Strengthening Mental Health Worldwide

The INDIGO Partnership Programme

The INDIGO Partnership Programme is an international research programme which aims to develop and test new methods to reduce mental health related stigma in five countries around the world.

The Partnership developed from the INDIGO Network activities. Building on this work, the INDIGO Partnership is designed to address the evidence gaps through culturally-adapted, multi-level anti-stigma interventions. Using evaluated locally valid tools, implemented in partnership with people with lived experience of mental illness, while also building capacity of the stigma research workforce in low-income and middle-income countries (LMICs).

Why is the Partnership important?

What is the INDIGO Partnership Programme? Click on the image to download our quick guide!

Stigma and discrimination against people with mental ill health are global problems and have severe consequences in terms of social exclusion. Such social exclusion is associated with barriers to health care, increased unemployment, and premature mortality.
Evidence is clear from high-income countries, and is emerging from LMICs, that interventions can be effective in reducing such stigma and discrimination. With that in mind, the INDIGO Partnership research programme has two aims:

  • The first aim is to carry out research to strengthen the understanding of mechanisms of stigma processes and reduce stigma against people with mental illness in LMICs (China, Ethiopia, India, Nepal and Tunisia are the five country implemenitng sites).
  • The second aim is to establish a strong collaborative research consortium through conducting this work, to undertake further joint research in the longer term.

What do we want to achieve?

The Partnerhip is guided by the following six objectives:

1. Establish an active and sustainable research consortium which acts as a highly collaborative network, across institutions in various diverse cultural and contextual settings.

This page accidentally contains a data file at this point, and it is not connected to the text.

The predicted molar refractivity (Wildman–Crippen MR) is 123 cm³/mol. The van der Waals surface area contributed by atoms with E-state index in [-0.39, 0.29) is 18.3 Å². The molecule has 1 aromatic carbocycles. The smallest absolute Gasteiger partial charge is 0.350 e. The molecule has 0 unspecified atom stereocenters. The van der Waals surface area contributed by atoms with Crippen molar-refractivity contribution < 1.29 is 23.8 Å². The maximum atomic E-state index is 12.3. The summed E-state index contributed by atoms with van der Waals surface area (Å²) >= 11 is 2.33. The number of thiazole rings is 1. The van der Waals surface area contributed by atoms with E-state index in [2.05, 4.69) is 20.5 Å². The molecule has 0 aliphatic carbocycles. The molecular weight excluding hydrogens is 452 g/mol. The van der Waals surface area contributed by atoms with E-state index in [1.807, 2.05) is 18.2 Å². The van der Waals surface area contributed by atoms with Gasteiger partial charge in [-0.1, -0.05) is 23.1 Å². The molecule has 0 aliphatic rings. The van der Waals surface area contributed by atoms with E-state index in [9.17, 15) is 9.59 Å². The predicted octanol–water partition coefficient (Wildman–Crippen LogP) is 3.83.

2. Build research capacity across the consortium, with a particular focus on early career researchers and institutions in LMICs to strengthen their capability to become centres of excellence for future multi-site intervention studies related to mental health stigma reduction.

3. Conduct formative cross-cultural research, building on literature reviews and situational analyses, to identify stigmatising language, behaviours, and institutional practices and their underlying mechanisms of action in stigmatisation processes across diverse cultural contexts.

4. Establish a harmonised online evaluation toolkit of culturally adapted and psychometrically evaluated research instruments and scales specifically designed for use in stigma-reduction intervention studies.

5. Develop and pilot the implementation of effective, contextually adapted anti-stigma interventions in LMICs. Interventions based on the principle of interpersonal contact as stigma reduction strategy – stigma reduction in community, primary and specialist care settings. Specific mechanisms of action of these interventions are identified through formative cross-cultural research.

6. Develop further research protocols based on the results of this work, for the design and conduct of future large-scale multi-site randomised controlled trials with a focus on both effectiveness and implementation of the stigma-reduction interventions, piloted during the INDIGO Partnership work.


For additional information on the INDIGO Partnership research programme please contact Dr Petra Gronholm